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Chaos

The Meaning of Life, Ruin Style

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Okay. So I'm not doing any of the work I'm supposed to be doing, but I was reading an article about the meaning of life. (This does have a segue to Mistborn, really) Not a philosophical paper, mind you, so science warning here! Anyway, one expert said, “Ah, that’s easy. The purpose of life is to hydrogenate carbon dioxide.”

Ha.

Basically, the idea was, hey, there's a lot of free energy in carbon dioxide, but there isn't an easy chemical reaction to release it. You need to build something up a little before it can get released. "The reason for the complexity of life, which is low entropy considered all by itself, is that it helps the bigger picture increase in entropy."

Because as we all know, Ruin can build something up if it knocks two things down later ;) So there you have it.

Link: http://blogs.discovermagazine.com/cosmicvariance/2010/03/10/free-energy-and-the-meaning-of-life/

Other interesting things in the article include a little reference to energy conservation not applying in General Relativity, as well as a small reference to Bozeman, Montana.

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Anyway, one expert said, “Ah, that’s easy. The purpose of life is to hydrogenate carbon dioxide.”

Ha.

Basically, the idea was, hey, there's a lot of free energy in carbon dioxide, but there isn't an easy chemical reaction to release it. You need to build something up a little before it can get released. "The reason for the complexity of life, which is low entropy considered all by itself, is that it helps the bigger picture increase in entropy."

Amusing.

Was that "argument" said in jest, or was that expert being serious?

Link: http://blogs.discovermagazine.com/cosmicvariance/2010/03/10/free-energy-and-the-meaning-of-life/

Other interesting things in the article include a little reference to energy conservation not applying in General Relativity, as well as a small reference to Bozeman, Montana.

Hmm. That bit about energy conservation might be relevant to the Effects of Iron Feruchemy thread.

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The guy was both being serious and funny, from what I can tell.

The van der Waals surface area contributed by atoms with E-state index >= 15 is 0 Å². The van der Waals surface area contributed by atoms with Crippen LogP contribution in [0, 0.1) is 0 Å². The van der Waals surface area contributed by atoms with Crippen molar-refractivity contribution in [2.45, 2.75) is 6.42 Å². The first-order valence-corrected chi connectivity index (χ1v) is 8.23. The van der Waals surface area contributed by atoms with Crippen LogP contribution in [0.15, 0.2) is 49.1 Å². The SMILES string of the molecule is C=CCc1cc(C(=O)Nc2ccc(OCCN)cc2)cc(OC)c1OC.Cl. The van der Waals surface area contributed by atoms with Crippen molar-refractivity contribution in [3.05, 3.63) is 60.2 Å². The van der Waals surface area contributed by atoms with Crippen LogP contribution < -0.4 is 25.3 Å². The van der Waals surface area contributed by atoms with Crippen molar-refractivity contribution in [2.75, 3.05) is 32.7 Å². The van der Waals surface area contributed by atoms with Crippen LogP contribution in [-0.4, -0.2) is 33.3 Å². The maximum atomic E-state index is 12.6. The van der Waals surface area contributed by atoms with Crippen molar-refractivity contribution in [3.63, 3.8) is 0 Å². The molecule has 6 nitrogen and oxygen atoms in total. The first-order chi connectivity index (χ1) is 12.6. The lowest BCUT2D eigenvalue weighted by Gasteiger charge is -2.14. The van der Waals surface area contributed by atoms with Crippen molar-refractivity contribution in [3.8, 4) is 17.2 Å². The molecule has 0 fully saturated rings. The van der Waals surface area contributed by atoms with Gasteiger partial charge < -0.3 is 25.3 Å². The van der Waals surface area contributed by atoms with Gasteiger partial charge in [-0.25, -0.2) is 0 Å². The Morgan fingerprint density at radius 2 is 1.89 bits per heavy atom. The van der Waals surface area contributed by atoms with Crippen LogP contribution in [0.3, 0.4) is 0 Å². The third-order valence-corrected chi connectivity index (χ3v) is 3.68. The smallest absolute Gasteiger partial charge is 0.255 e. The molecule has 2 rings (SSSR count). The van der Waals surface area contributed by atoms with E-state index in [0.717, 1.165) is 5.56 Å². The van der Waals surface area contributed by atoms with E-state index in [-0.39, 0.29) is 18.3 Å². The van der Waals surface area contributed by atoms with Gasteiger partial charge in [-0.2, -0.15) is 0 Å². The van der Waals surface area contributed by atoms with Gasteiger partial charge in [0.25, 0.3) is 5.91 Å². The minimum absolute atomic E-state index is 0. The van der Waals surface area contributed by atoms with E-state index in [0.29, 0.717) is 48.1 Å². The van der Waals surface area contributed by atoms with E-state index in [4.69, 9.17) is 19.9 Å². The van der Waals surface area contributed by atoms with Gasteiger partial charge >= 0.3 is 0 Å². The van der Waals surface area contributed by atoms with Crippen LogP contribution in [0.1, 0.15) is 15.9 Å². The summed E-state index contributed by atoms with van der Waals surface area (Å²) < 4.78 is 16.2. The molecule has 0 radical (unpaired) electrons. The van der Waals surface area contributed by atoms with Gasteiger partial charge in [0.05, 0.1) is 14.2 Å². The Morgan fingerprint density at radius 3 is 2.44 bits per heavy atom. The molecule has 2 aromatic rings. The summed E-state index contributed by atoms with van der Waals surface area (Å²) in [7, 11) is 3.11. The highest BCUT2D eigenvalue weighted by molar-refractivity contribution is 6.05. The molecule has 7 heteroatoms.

From my additional research on relativity (admittedly little), it seems that energy-momentum is conserved, with certain caveats. You just need to factor in the energy of the gravitational field and... other stuff. It gets pretty mathy at that point.

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Wow :blink: So far out of my understanding. I have some serious studying to do. What kind of classes does one take in college in order to go further in this and related subjects?

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I would imagine chemistry and thermodynamics. A lot of the thermodynamics is covered in an introductory sequence of physics (at least mine did, and we learned about free energy and entropy). I couldn't tell you what chemistry classes you'd need, but I just have introductory chemistry knowledge and could basically understand the crux of the idea.

For the general relativity, you'd need to be working on a graduate degree in physics. That is not for the faint-hearted or the people who hate math.

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So I guess the Cosmere has real world significance too.

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I would imagine chemistry and thermodynamics. A lot of the thermodynamics is covered in an introductory sequence of physics (at least mine did, and we learned about free energy and entropy). I couldn't tell you what chemistry classes you'd need, but I just have introductory chemistry knowledge and could basically understand the crux of the idea.

For the general relativity, you'd need to be working on a graduate degree in physics. That is not for the faint-hearted or the people who hate math.

Thermodynamics and chemistry is all you really need to understand the first part.